“I knew he would pull me over before I saw the blue lights flash behind me. I’m a young black man in a big SUV with tinted windows, in a white neighborhood…”
I listened to the author next to me as he read an excerpt to our writers’ circle.
“I kept my hands on the wheel at ten and two. I looked him in the eye, glancing only for a second at his hand on his weapon. I spoke softly. I said, ‘yes, sir and no, sir.’ I told him, ‘I don’t have any weapons. I’m going to reach into my back pocket for my wallet now,’ before slowly removing my hand from the steering wheel…”
I fought back tears. This beautiful soul next to me carried so much pain. You could hear it in his gentle voice as he shared his story with us.
“I knew how to speak to the police. I knew not to make any sudden movements. I knew I had to keep my hands where he could see them. I knew how to stay alive that day. I knew these things because my father taught them to me when he taught me how to drive.”
The words punched me right in the gut.
My son was 15 years old. I had taught him to use a turn signal, to check his mirrors before changing lanes, and how to parallel park on a busy street. I taught him about street signs, and the lines on the pavement, and how to merge onto the interstate. I taught him to park in well-lit areas at night, to keep his doors locked, and how to change a tire. It never occurred to me that I should teach him how to stay alive during a routine traffic stop.
My son is white. I am white. That is why it never occurred to me.
It never crossed my mind that the local police would harm my child. We live in a little affluent bubble where nothing bad ever happens, and that is why it was so shocking for me to think that this man sitting next to me should ever have to worry about such a thing.
In that moment, my heart was broken for the man beside me. My heart was broken for every family that has to teach their son how to interact with law enforcement in such a way to not lose his life. My heart continues to break every time another story hits the news about a young black man who has lost his life senselessly.
As a mother, I cannot fathom that kind of burden. The constant worry that my son could be taken from me by the people whose job it is to serve and protect him—to protect and serve us.
I cannot imagine losing a child. I don’t want to imagine losing a child to a senseless act of violence. I especially don’t want to imagine losing a child to a hate crime.
Isn’t that what we call it now—when someone harms another human being because of the color of their skin, or their sexual orientation, or religious beliefs?
Yes. A hate crime. That’s what it’s called when that happens, no matter the job title of the person inflicting harm on another human being. It’s called that because that is the root cause of such a crime.
Hate. Fear. Ignorance.
When will we say that enough is enough? How much hate, fear, and ignorance can we tolerate? How many lives must be lost before we finally say as a collective body that no more young black men can be senselessly killed by our law enforcement without consequences?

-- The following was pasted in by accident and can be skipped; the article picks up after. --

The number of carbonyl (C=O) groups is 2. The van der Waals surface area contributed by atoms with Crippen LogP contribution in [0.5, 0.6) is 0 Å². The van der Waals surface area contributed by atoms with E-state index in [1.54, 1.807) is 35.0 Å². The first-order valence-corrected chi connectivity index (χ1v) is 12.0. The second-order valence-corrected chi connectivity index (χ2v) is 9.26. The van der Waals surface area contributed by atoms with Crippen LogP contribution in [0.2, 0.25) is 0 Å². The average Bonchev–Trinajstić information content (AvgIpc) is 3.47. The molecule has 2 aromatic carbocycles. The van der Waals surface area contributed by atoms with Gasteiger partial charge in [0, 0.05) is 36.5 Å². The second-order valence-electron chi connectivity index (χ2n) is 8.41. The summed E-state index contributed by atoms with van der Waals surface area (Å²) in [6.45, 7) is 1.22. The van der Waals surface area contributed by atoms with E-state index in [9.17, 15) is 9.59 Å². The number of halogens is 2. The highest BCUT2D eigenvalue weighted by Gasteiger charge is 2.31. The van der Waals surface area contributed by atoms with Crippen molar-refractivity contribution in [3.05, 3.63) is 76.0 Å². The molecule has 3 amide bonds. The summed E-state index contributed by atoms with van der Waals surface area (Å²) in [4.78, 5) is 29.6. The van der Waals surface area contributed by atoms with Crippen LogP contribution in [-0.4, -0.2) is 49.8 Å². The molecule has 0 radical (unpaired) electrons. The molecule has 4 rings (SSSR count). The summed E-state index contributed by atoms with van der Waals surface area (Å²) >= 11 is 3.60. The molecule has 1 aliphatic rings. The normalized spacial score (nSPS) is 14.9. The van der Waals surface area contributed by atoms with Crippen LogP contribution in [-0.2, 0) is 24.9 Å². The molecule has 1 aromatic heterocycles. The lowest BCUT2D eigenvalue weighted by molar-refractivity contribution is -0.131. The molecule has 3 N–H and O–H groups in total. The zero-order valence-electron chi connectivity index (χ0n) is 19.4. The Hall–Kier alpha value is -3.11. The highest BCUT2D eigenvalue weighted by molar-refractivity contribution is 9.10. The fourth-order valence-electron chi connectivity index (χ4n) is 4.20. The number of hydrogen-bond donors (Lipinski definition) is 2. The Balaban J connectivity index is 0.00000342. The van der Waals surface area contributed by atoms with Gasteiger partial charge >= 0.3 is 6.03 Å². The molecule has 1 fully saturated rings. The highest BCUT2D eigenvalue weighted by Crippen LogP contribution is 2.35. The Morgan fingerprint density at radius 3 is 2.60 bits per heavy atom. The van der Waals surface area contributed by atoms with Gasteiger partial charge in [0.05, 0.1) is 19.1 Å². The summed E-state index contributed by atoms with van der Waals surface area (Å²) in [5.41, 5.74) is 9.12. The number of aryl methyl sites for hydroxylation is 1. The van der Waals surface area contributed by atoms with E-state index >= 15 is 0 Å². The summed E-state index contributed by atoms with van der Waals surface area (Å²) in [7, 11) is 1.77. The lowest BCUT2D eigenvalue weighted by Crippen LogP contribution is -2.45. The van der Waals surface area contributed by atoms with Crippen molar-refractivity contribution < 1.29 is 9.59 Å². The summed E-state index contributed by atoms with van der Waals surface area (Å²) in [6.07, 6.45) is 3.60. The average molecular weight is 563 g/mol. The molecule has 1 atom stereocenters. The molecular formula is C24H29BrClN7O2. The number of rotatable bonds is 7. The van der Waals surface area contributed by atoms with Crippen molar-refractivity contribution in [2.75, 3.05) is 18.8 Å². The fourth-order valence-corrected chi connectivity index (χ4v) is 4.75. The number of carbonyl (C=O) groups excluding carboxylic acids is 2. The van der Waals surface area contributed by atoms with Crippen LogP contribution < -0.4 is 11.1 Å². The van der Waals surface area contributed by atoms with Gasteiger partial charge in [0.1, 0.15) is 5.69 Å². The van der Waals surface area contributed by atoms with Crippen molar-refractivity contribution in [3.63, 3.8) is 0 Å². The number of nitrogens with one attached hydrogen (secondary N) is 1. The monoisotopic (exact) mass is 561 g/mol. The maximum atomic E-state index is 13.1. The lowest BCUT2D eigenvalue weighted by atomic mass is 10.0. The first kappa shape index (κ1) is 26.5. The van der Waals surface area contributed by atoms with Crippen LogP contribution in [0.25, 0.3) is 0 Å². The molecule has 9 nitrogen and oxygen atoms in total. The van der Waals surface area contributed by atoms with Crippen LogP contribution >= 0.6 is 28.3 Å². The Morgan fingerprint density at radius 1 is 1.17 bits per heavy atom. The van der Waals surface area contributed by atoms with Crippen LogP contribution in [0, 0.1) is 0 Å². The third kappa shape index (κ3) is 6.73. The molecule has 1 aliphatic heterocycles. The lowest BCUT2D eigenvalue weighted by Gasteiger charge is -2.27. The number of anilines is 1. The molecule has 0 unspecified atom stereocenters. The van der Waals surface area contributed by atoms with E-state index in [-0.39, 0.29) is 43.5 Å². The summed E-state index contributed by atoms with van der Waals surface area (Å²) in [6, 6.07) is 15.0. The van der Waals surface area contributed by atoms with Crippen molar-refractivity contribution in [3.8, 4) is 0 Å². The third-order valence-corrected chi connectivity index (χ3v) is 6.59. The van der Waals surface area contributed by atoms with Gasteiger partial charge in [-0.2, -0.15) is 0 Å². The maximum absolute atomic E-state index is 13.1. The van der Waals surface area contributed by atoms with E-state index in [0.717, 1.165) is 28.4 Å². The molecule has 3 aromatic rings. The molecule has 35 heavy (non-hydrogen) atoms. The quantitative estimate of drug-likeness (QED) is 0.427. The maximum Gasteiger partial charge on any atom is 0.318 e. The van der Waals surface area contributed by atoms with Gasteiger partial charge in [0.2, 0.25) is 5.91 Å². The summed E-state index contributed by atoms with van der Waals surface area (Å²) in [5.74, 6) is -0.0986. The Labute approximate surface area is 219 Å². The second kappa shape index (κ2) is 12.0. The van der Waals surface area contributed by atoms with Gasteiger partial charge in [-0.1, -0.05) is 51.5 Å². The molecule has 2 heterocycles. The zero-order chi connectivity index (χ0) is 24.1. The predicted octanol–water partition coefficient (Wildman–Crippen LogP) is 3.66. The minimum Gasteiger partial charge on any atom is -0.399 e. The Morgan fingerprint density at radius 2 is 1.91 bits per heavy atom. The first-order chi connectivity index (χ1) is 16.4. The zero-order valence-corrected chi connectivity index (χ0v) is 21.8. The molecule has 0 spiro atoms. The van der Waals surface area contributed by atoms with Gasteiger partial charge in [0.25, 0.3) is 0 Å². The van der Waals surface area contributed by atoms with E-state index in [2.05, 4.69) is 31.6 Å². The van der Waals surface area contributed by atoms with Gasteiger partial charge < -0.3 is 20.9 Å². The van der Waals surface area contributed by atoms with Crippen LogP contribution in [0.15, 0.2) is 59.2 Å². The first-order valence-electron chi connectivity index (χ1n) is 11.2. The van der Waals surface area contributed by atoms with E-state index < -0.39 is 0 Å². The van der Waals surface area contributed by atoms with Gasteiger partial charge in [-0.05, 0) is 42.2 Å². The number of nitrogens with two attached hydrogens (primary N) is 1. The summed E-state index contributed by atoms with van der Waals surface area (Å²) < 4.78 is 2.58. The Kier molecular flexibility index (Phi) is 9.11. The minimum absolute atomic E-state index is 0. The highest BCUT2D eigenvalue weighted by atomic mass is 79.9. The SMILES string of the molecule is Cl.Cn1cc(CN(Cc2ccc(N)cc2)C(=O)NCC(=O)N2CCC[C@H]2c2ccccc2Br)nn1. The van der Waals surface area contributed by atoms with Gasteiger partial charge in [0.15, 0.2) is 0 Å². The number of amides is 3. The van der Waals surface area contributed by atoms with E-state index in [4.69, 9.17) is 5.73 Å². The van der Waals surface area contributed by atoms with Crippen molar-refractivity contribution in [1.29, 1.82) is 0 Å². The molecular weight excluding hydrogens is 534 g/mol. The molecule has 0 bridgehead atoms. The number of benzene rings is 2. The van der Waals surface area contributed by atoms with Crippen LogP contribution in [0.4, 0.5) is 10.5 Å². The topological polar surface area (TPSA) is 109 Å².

I am a middle aged, suburban, Caucasian woman and I am angry.
I am angry that this is still happening in this country. I’m angry to know that there are mothers losing their sons. I’m angry that my friends and neighbors have to teach their sons to fear the police because of the color of their skin. I’m angry that we are allowing hate, fear and ignorance to win.
I’m angry, and I’m so sad. I’m sad that beautiful souls like Xavier have stories like his to share. I’m sad that we haven’t evolved more than this as a species. I’m sad that people aren’t being held accountable for violence they are inflicting on innocent people because they wear a badge.
I’m sad that innocent police officers are losing their lives because of the actions of a few.
I wish I had a solution for all of the violence and pain in the world. I wish there was an easy fix, or an obvious answer. The best I can do today, is to say that this is absolutely not okay. As a human race, we can do better.
Black lives matter. White lives matter. Police lives matter. All lives matter.
We have a responsibility to stand up for what is right, no matter how much melanin we carry in our skin.
As long as this violence continues, we are still divided by color, race, pigment. We’re allowing superficial judgements and archaic ideas to keep us weak, divided, angry, and fearful. We can do better—we have to.
No, I didn’t have to teach my child how to interact with the police. But, I have taught him to be kind. To love all people, to be open minded, and to stand up for what is right. It is my hope and prayer that his generation will be the one that turns things around for this country. That they will begin the healing process for generations to follow. And, his children and their children will never know what it’s like to feel this kind of pain in the world.
Author: Renee Dubeau
Image: State Farm/Flickr
Editor: Catherine Monkman; Lindsey Block